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Dream ride: American Ryan Howard, who's spending the summer in the resort, competes at McGazzaFest PICTURE: CALLUM WOOD

Trails including the 7 Mile Bike Reserve, Rude Rock, Wynyard Bike Park and Gorge Road Jump Park have firmed up Queenstown’s position as a mountain bike top dog. As world-class bikers descend on the resort for summer, Louise Scott finds out what makes Queenstown the place to be.

Forget gyms, mountain bike training simply includes wheels, dirt, jumps, grit and determination.

Red Bull Rampage riders Anthoine Bizet and Ryan Howard are spending summer in the resort after their northern hemisphere season.

Bizet scooped the people’s choice award at Rampage in October with his daring downhill manoeuvres and gutsy tricks.

After clinching 18th spot in the world’s gnarliest race, Howard is chasing summer.

He takes his cue from Queenstown legend Kelly McGarry who sadly passed away in 2016.

“One thing I learned from Kelly was to live summer year-round, that’s the mountain biker’s dream. Kelly would live in Canada for their summer and move back to New Zealand when summer hit the southern hemisphere.”

Howard competed in McGazzaFest last weekend – a tribute event to McGarry – but Bizet had to pull out due to injury.

Asked how he preps for a race, Bizet says repetition is key.

Howard isn’t keen on traditional training or gyms.

“Just riding,” he laughs.

The American is staying two months and describes Queenstown as the “place to be”, saying the Gorge Road dirt jumps are a masterpiece.

“It’s summer-time and there’s a wicked bike park and the people are really cool.

“There is raw mountain with gnarly terrain and good jumps and some of the best turns I have ever hit. The dirt jumps are nice and steep and flowy – you can ride downhill in the morning and [do] dirt jumps in the evening.”

Bizet has a similar approach. He first came to Queenstown in 2015 and was immediately impressed with the mountain biking scene.

The Frenchman says Salmon Run, near Fernhill, is his favourite.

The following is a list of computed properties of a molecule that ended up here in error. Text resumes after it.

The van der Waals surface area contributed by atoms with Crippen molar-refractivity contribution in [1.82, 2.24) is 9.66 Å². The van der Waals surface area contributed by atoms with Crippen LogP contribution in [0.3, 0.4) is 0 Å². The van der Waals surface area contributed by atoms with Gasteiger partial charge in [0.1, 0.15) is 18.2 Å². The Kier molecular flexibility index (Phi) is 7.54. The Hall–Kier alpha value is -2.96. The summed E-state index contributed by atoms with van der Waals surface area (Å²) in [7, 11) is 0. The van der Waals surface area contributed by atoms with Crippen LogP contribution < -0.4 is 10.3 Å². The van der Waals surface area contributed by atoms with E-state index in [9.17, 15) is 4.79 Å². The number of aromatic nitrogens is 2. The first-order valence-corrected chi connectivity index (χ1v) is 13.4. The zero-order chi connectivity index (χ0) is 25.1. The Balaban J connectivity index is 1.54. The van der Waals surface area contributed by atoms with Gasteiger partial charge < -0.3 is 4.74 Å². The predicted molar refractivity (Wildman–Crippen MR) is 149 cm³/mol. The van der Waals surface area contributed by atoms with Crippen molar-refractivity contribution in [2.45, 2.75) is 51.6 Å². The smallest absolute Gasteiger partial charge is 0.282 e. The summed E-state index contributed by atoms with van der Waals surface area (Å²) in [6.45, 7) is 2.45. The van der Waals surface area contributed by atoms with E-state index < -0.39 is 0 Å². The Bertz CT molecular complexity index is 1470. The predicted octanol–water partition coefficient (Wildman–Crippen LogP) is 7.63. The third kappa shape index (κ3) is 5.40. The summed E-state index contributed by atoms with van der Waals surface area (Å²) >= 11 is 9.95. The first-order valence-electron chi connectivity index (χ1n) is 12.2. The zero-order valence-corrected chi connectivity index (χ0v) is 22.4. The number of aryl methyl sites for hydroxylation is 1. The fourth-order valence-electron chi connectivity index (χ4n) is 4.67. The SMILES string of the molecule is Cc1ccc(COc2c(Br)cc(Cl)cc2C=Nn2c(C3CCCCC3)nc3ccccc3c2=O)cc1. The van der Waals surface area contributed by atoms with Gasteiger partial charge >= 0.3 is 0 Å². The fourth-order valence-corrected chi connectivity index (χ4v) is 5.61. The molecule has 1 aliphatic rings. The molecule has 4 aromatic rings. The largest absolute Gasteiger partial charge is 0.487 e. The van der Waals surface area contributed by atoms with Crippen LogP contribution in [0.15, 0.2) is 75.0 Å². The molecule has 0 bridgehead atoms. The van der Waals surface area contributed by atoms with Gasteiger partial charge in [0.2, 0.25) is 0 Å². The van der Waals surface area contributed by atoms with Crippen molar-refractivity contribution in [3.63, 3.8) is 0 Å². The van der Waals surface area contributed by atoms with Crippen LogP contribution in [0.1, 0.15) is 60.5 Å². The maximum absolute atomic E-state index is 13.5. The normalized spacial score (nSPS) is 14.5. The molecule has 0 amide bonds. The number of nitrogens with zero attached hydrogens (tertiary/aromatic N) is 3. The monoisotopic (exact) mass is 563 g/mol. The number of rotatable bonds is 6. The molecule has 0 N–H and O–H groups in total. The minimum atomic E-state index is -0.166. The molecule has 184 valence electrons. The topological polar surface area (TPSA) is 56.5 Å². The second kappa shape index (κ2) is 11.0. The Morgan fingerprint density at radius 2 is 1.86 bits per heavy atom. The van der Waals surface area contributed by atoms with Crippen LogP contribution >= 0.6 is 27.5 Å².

“[It’s] a sick top-to-bottom downhill and wild freeride line. There are no jumps on it – I just enjoy riding it fast.

“For me doing a run is having fun, having some flow, going faster and jumping bigger. Adding in some tricks is an extra adrenalin bonus that makes the ride feel the best.”

The duo are not the only mountain bike big-wigs in town.

Fellow Rampage riders Tyler McCaul and Carson Storch are also here for a couple of weeks, competing in McGazzaFest and Winton’s Farm Jam later this month.

World-class: Mountain bike big wigs, from left, Anthoine Bizet, Bas van Steenbergen, Carson Storch, Tyler McCaul and Ryan Howard

McCaul didn’t know about Queenstown until he met McGarry.

“Kelly said, ‘you’ve gotta come ride Queenstown’ so I took his word for it and came over.”

He’s been riding mountain bikes since he was nine years old.

The 28-year-old, who clinched ninth place in Rampage, is looking forward to riding Dream Track, in Wynyard Bike Park, as it was shut for maintenance during his last visit.

Queenstown on the mountain bike map globally. He likens the trails and atmosphere to Whistler, Canada, and says the tracks, runs and jumps are second to none.

Carson Storch first came to Queenstown in 2015. He released a moving film, Dear Kelly, in memory of McGarry two weeks ago. Filming was done on some of McGarry’s favourite trails.

Carson says the resort is a “great spot” and reckons ‘McGazza’ would be pretty stoked with the turn-out for the weekend events.